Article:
You will encounter the words “insulated” and “uninsulated” for the same model of sleeping pad. As confusing as this may be – fear not! I will shed some light into this wordy mess.
Uninsulated sleeping pads are not necessarily … uninsulated. They simply have less R-value than the insulated version – always check the R-value!
You still need a pad even when sleeping in a hammock!
Cool air moves freely around your back while hanging in a hammock. This can draws heat away from your body even faster and you do need a sleeping pad or an underquilt to prevent it. Inflatable and self-inflatable pads would be best for that purpose. I’ll cover hammock backpacking in another article where we can go into more detail!
Sleeping pad sizes
Sleeping pads can come in a variety of sizes depending on their intended use.
Regarding length they usually come between 72-78’’ to cover your full body length but there are even longer options.
There are ¾-length pads that are 46-48’’ long. Their purpose is to be even more lightweight but you will need to put some clothing under your feet instead to compensate for the missing insulation.
Sleeping Pad width is another thing to keep in mind. The backpacking sleeping pad standard is 20’’ width which may leave your arms outside at times. For that reason, there are wider 25’’ pads that weigh more. For the broad-shouldered greek gods, there are 30’’ models.
How to repair an air sleeping pad or a self-inflating sleeping pad in the field
It’s pretty straightforward. If you’ve ever had to repair your bicycle’s punctured tire you can skip this part.
To start, you need to locate where the puncture is. Blow up the pad and listen carefully around it. Once you’ve found the leak, clean up the spot around it and use the repair kit you carry.
Avoid UV drying glues because most of them dry brittle so it will crack. The longer curing glues take about 8 hours to cure. So just patch up the spot, carefully pack it so you don’t disturb the patch and … wait about 8 hours or whatever time it says in your patch kit before you inflate the air sleeping pad again.
Sleeping pad shapes
Those can be closely compared to the sleeping bag shape designs – rectangular which are inefficient weight wise and mummy shaped which will be my preferred lighter solution. There are exceptions to this and having a bit of extra wiggle room isn’t a bad thing.
Air sleeping pad baffles
This is a personal preference, but a well-designed sleeping pad shouldn’t make you think about what is the direction of the baffles. Some sleeping pads can have bigger baffles along the edge to keep you from rolling out of them and some have a head cushion built in.
We will discuss baffle design in individual reviews. Some manufacturers can get a “less desirable” design quite right compared to others so keep an open mind.
Valve types for self-inflating and air sleeping pads
There are two types of valves – twist and pull valves (a classic) and flat valves. Manufacturers often use only one type of valve so if you have a valve preference you’d have a brand preference that goes with it. But if you like the brand but not the valve … do what I do:
Deal with it and sigh with mild frustration…
Now twist and pull valves are simple and inferior to flat valves. They can let air out gradually no matter how tight you twist them and they poke out of the sleeping pad. Sadly most of even the high-end sleeping pads use those. Because of their plastic consturction – they can easily break by stepping over them by accident.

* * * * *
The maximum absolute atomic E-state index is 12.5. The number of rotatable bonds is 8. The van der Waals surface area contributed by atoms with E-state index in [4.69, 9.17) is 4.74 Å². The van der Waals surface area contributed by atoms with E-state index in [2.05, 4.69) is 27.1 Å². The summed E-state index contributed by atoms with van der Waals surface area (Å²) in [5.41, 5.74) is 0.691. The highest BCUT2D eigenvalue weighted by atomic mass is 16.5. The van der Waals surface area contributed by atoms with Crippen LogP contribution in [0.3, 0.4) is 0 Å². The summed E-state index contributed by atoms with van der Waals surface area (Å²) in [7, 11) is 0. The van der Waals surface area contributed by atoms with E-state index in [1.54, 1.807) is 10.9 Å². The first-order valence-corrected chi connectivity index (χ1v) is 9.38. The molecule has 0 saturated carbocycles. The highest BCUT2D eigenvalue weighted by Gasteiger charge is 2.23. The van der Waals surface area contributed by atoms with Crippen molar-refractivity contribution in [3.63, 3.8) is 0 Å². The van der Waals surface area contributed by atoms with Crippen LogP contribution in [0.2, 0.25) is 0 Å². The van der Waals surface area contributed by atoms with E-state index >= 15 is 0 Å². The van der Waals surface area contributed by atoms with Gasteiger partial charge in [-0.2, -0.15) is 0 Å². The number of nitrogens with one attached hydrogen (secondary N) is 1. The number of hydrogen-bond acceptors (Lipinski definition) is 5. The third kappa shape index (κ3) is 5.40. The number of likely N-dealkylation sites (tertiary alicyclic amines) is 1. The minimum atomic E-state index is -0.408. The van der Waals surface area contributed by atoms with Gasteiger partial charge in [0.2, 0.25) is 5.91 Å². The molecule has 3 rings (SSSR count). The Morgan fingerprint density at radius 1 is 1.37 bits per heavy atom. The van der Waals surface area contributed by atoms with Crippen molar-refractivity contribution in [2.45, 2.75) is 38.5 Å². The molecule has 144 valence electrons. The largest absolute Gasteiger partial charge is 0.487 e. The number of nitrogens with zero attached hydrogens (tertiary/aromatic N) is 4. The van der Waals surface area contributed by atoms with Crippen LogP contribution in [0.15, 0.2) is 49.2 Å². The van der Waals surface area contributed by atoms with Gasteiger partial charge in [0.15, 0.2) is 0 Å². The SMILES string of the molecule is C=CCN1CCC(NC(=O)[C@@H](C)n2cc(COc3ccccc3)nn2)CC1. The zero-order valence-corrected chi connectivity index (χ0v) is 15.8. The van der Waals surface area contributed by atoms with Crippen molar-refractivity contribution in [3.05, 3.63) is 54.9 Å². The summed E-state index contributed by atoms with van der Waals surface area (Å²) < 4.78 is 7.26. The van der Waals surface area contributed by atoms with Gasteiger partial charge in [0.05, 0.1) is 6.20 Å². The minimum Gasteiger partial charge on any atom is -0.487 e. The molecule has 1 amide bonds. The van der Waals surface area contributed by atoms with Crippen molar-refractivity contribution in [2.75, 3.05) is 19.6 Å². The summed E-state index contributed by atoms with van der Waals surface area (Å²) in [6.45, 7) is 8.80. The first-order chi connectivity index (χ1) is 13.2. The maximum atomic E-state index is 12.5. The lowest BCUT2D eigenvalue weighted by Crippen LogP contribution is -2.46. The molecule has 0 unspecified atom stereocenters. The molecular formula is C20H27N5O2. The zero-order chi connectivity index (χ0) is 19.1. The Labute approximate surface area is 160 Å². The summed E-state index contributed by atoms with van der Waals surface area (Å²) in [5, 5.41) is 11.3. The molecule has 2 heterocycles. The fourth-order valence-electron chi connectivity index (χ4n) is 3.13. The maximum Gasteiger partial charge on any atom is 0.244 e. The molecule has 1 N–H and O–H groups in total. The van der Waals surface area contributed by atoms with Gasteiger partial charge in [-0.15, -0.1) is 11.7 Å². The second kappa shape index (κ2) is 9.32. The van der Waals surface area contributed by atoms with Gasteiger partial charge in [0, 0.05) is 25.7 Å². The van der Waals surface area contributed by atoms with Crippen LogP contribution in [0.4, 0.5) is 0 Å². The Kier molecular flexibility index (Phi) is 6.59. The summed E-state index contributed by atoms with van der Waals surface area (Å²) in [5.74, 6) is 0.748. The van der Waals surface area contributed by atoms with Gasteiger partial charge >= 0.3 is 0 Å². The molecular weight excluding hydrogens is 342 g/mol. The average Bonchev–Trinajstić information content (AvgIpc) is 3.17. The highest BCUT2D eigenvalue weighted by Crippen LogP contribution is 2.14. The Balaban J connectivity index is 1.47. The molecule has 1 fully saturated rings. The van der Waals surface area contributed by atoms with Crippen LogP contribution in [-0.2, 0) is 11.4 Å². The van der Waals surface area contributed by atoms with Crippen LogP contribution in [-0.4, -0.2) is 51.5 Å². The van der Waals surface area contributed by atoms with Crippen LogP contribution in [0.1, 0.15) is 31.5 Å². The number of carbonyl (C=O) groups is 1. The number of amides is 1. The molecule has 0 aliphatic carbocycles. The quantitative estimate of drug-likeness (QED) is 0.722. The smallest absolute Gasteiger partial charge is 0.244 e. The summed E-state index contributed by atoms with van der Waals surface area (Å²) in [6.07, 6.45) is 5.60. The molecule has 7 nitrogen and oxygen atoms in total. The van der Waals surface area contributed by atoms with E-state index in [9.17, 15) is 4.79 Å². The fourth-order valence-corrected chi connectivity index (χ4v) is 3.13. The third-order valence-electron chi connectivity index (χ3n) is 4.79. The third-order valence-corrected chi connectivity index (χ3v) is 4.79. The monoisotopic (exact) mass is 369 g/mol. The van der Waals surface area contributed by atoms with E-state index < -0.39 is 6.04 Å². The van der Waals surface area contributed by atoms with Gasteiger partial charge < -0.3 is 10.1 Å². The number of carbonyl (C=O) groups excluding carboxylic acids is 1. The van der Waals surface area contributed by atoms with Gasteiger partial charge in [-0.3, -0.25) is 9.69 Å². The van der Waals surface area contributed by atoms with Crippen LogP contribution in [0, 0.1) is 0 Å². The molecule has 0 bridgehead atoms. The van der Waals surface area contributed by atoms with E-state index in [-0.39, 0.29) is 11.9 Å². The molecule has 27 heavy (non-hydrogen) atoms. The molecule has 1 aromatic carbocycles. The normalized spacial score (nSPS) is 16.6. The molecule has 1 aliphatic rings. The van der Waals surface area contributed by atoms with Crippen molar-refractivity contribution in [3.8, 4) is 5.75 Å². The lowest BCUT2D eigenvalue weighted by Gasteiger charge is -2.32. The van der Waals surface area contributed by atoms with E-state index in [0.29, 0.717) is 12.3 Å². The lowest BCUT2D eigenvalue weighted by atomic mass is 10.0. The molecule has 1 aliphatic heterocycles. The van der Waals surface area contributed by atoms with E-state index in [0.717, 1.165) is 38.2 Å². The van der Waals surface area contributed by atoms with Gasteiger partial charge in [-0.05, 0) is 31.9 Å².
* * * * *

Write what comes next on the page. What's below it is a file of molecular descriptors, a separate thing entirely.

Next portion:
Flat valves are cleverer, they do not leak air, they are tough as nails and they help to quickly inflate and deflate the air pad and don’t stick out.
Why should you use a pump to inflate an air sleeping pad?!
Inflating an air pad using your lungs has been done for decades. That should be a thing of the past tho.
By inflating an air pad with our lungs we introduce moisture into the air pad. We exhale water vapor no matter what, that is why we have condensation in the tent if we’ve been in there for a while.
So why is moisture in the air pad bad? Well, moisture can promote the growth of harmful bacteria or mold over time and we do not want that. When deflating the pad, mold spores can spread to your other gear and that is simply a headache you don’t want to deal with.
It is worse having moisture in a self-inflating sleeping pad because of the open cell-foam inside which provides an ideal surface for bacteria to develop.
Now some manufacturers have thought of that and have coated the inside of their pads with anti-microbial coatings, but still, it’s better to inflate them with a pump.
So when you get an air sleeping pad – get a pump for them. A few extra ounces of weight are worth the piece of mind and saved breath!
And there you have it. Sleeping pads are an essential piece of equipment that should be in every backpacker’s kit. If you can have a good night’s sleep on a closed cell foam pad – congratulations you’ve saved some money and gained a very reliable piece of gear in the process. For the rest, there are the more expensive, but more comfortable air sleeping pad options. Depending on the type of hiking you do, you might choose the air sleeping pad for it’s lightweight and comfort. Thru-hiking and ultralight hiking would be the logical choice there.
But if you want a more durable air sleeping pad and can deal with a bit more bulk and weight- the self-inflating pad could be your best bet. They are priced relatively close to air pads so the choice comes down to what feels right to you. I know you’ll make the right choice!
Click here to see the best sleeping pads for the practical hiker!
Let me know in the comments below what is your favorite type of sleeping pad and why did you choose it.
Until next time,